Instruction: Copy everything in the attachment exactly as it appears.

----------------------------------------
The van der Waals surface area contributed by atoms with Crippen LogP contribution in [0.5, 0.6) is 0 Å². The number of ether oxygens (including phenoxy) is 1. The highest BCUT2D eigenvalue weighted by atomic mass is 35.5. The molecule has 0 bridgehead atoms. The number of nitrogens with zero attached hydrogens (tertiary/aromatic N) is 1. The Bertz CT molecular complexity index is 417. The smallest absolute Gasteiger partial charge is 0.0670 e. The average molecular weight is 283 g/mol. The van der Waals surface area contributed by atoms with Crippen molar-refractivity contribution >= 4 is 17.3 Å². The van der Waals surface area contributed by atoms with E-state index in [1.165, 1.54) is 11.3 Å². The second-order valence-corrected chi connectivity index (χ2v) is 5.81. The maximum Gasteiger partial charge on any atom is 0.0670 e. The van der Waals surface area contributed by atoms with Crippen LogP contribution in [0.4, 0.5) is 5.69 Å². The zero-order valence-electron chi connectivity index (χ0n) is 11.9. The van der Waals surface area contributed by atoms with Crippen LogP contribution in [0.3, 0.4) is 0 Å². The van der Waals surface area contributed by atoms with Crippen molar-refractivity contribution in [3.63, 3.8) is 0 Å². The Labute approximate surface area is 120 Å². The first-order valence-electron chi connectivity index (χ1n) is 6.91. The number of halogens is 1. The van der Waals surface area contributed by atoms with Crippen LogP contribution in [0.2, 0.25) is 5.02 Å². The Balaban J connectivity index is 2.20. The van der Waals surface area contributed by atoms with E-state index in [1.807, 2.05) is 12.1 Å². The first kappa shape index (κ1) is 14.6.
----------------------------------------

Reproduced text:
The van der Waals surface area contributed by atoms with Crippen LogP contribution in [0.5, 0.6) is 0 Å². The number of ether oxygens (including phenoxy) is 1. The highest BCUT2D eigenvalue weighted by atomic mass is 35.5. The molecule has 0 bridgehead atoms. The number of nitrogens with zero attached hydrogens (tertiary/aromatic N) is 1. The Bertz CT molecular complexity index is 417. The smallest absolute Gasteiger partial charge is 0.0670 e. The average molecular weight is 283 g/mol. The van der Waals surface area contributed by atoms with Crippen molar-refractivity contribution >= 4 is 17.3 Å². The van der Waals surface area contributed by atoms with E-state index in [1.165, 1.54) is 11.3 Å². The second-order valence-corrected chi connectivity index (χ2v) is 5.81. The maximum Gasteiger partial charge on any atom is 0.0670 e. The van der Waals surface area contributed by atoms with Crippen LogP contribution in [0.4, 0.5) is 5.69 Å². The zero-order valence-electron chi connectivity index (χ0n) is 11.9. The van der Waals surface area contributed by atoms with Crippen LogP contribution in [0.3, 0.4) is 0 Å². The van der Waals surface area contributed by atoms with Crippen molar-refractivity contribution in [3.63, 3.8) is 0 Å². The Labute approximate surface area is 120 Å². The first-order valence-electron chi connectivity index (χ1n) is 6.91. The number of halogens is 1. The van der Waals surface area contributed by atoms with Crippen LogP contribution in [0.2, 0.25) is 5.02 Å². The Balaban J connectivity index is 2.20. The van der Waals surface area contributed by atoms with E-state index in [1.807, 2.05) is 12.1 Å². The first kappa shape index (κ1) is 14.6.